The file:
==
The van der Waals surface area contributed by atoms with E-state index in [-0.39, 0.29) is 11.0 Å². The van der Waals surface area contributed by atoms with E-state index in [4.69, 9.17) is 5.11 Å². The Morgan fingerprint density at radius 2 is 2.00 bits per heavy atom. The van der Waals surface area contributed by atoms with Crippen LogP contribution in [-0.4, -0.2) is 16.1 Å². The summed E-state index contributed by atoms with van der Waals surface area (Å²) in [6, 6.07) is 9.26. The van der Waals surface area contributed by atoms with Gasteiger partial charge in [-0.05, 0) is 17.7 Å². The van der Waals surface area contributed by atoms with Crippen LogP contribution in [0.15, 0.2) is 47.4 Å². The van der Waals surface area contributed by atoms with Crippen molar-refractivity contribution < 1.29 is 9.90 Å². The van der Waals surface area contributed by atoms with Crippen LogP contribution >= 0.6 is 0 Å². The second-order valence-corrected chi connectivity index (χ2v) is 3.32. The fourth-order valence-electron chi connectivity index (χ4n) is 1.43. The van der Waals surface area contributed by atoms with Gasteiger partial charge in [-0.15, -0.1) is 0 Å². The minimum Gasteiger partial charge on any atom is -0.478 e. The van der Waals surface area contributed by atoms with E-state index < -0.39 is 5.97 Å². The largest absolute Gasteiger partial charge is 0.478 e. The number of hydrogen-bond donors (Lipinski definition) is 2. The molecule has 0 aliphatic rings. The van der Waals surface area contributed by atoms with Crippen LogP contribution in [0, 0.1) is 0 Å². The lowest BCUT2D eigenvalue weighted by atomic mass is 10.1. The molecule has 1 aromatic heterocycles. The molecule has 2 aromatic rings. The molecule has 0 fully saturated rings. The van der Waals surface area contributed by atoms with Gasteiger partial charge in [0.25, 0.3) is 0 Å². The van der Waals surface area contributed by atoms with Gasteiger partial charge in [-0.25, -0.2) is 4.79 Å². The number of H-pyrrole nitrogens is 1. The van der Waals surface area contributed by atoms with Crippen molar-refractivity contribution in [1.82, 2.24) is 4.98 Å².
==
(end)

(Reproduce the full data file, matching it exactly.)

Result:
The van der Waals surface area contributed by atoms with E-state index in [-0.39, 0.29) is 11.0 Å². The van der Waals surface area contributed by atoms with E-state index in [4.69, 9.17) is 5.11 Å². The Morgan fingerprint density at radius 2 is 2.00 bits per heavy atom. The van der Waals surface area contributed by atoms with Crippen LogP contribution in [-0.4, -0.2) is 16.1 Å². The summed E-state index contributed by atoms with van der Waals surface area (Å²) in [6, 6.07) is 9.26. The van der Waals surface area contributed by atoms with Gasteiger partial charge in [-0.05, 0) is 17.7 Å². The van der Waals surface area contributed by atoms with Crippen LogP contribution in [0.15, 0.2) is 47.4 Å². The van der Waals surface area contributed by atoms with Crippen molar-refractivity contribution < 1.29 is 9.90 Å². The van der Waals surface area contributed by atoms with Crippen LogP contribution >= 0.6 is 0 Å². The second-order valence-corrected chi connectivity index (χ2v) is 3.32. The fourth-order valence-electron chi connectivity index (χ4n) is 1.43. The van der Waals surface area contributed by atoms with Gasteiger partial charge in [-0.15, -0.1) is 0 Å². The minimum Gasteiger partial charge on any atom is -0.478 e. The van der Waals surface area contributed by atoms with E-state index < -0.39 is 5.97 Å². The largest absolute Gasteiger partial charge is 0.478 e. The number of hydrogen-bond donors (Lipinski definition) is 2. The molecule has 0 aliphatic rings. The van der Waals surface area contributed by atoms with Crippen LogP contribution in [0, 0.1) is 0 Å². The lowest BCUT2D eigenvalue weighted by atomic mass is 10.1. The molecule has 1 aromatic heterocycles. The molecule has 2 aromatic rings. The molecule has 0 fully saturated rings. The van der Waals surface area contributed by atoms with Gasteiger partial charge in [0.25, 0.3) is 0 Å². The van der Waals surface area contributed by atoms with Gasteiger partial charge in [-0.25, -0.2) is 4.79 Å². The number of H-pyrrole nitrogens is 1. The van der Waals surface area contributed by atoms with Crippen molar-refractivity contribution in [1.82, 2.24) is 4.98 Å².